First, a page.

Mutual Fund Returns A Mixed Bag in Q1

April 1, 2002 ( - Mutual fund returns were all over the board in the first quarter, but broadly speaking, investors had little to cheer about.

A total of 9,201 equity funds tracked by Lipper inched up an average 0.8% during the quarter, significantly lower than the 14% gain the previous quarter. US diversified stock funds, which focus on American companies of all sizes and investment styles, returned an average of just 0.35%, according to the mutual fund tracker.  

Value, Added

Returns continued to shine brightly for value funds of all sizes, while growth funds remained in their doldrums.  Small-cap value funds topped the list of US fund categories, averaging an 8.58% return for the quarter, while mid-cap value offerings were in second place, with an average return of roughly 6.0%.  Large cap value stocks gained a more modest 1.8%.  Meanwhile multi-cap growth funds slipped 3.9% on average, and small-cap growth lost 2.6%.

However, while a total of $66 billion is invested in small-cap value funds, roughly $14.5 billion is in funds that are already closed to new investors, according to Lipper.  It has become increasingly difficult for small cap fund managers to find creative ways to deploy their swollen cash flows.

Sector Selections

Industy-specific sector funds struggled to find the right targets, with an overall loss of 2.2% for the category.  Still, there was quite a bit of diversity in results by sector – telecom funds suffered a loss of 18.4%, while natural resources funds fared the best with a positive return of 11.58%, according to Lipper.

The best performing fund overall was the American Heritage fund, with a 75% return, according to CBSMarketWatch.  Of course, the fund invests in just five stocks.  On the other end of the spectrum, ProFunds Wireless, investor class, rang up the worst performance, shedding 59.2%.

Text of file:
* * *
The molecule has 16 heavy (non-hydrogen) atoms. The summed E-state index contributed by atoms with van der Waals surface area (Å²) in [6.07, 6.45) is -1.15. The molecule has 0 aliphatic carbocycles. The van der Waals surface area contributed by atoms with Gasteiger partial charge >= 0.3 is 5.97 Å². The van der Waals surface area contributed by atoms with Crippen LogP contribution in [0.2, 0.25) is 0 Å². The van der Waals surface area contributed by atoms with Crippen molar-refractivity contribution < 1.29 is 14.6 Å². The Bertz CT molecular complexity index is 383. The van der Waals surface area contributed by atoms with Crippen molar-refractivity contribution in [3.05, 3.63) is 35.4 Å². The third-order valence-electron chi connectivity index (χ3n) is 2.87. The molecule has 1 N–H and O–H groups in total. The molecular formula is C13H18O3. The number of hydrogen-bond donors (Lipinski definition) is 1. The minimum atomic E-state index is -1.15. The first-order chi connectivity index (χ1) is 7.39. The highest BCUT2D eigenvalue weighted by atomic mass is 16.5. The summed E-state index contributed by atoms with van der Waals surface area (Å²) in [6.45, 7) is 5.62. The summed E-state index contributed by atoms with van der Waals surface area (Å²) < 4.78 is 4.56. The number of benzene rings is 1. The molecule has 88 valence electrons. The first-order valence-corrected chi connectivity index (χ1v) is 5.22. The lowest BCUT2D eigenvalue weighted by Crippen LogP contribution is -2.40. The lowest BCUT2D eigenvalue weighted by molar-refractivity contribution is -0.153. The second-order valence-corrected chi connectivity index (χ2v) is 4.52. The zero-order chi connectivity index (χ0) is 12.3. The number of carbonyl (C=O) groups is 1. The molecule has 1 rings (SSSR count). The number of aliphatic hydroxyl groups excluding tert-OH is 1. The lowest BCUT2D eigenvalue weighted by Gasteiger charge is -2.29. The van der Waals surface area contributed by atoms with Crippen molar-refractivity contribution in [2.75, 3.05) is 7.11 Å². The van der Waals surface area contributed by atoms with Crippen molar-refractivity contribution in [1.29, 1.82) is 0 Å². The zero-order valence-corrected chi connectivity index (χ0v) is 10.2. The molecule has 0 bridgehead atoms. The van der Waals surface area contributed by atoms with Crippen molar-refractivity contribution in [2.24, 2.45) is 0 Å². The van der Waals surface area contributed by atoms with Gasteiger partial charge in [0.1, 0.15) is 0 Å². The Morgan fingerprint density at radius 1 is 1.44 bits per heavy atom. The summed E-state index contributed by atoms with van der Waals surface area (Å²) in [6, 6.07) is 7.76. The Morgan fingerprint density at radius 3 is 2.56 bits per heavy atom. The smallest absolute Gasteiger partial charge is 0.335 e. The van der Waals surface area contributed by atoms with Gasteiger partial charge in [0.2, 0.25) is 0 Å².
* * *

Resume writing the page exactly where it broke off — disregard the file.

Among the 25 largest funds, Lipper said the Vanguard Windsor II fared best, gaining 4.0% during the first quarter.  The Nasdaq-100 Trust, an exchange-traded fund (ETF) was worst, falling 7.1%.

During the quarter, the Dow Jones Industrial Average gained 3.8%, the Standard & Poor’s 500 Index edged down 0.06%, and the Nasdaq Composite Index tumbled 5.4%. The small-cap Russell 2000 was up 18%.

All That Glitters?

While the sector represents just $2.6 billion in overall assets, gold funds accounted for nearly half of Lipper’s list of 38 best-performing equity funds for the quarter – with seven funds returning more than 40%, as economic uncertainty drove investor interest in the precious metal.  Still, their five-year average performance of minus 4.6% annually is among the worst of all fund groups, according to Dow Jones.

Real-estate funds had another good quarter as well, rising nearly 8.25%.

Telecommunications funds were big losers in the first quarter, shedding nearly 17% of their value. Science and technology funds lost 7%, and health/biotechnology funds fell roughly 5.5%.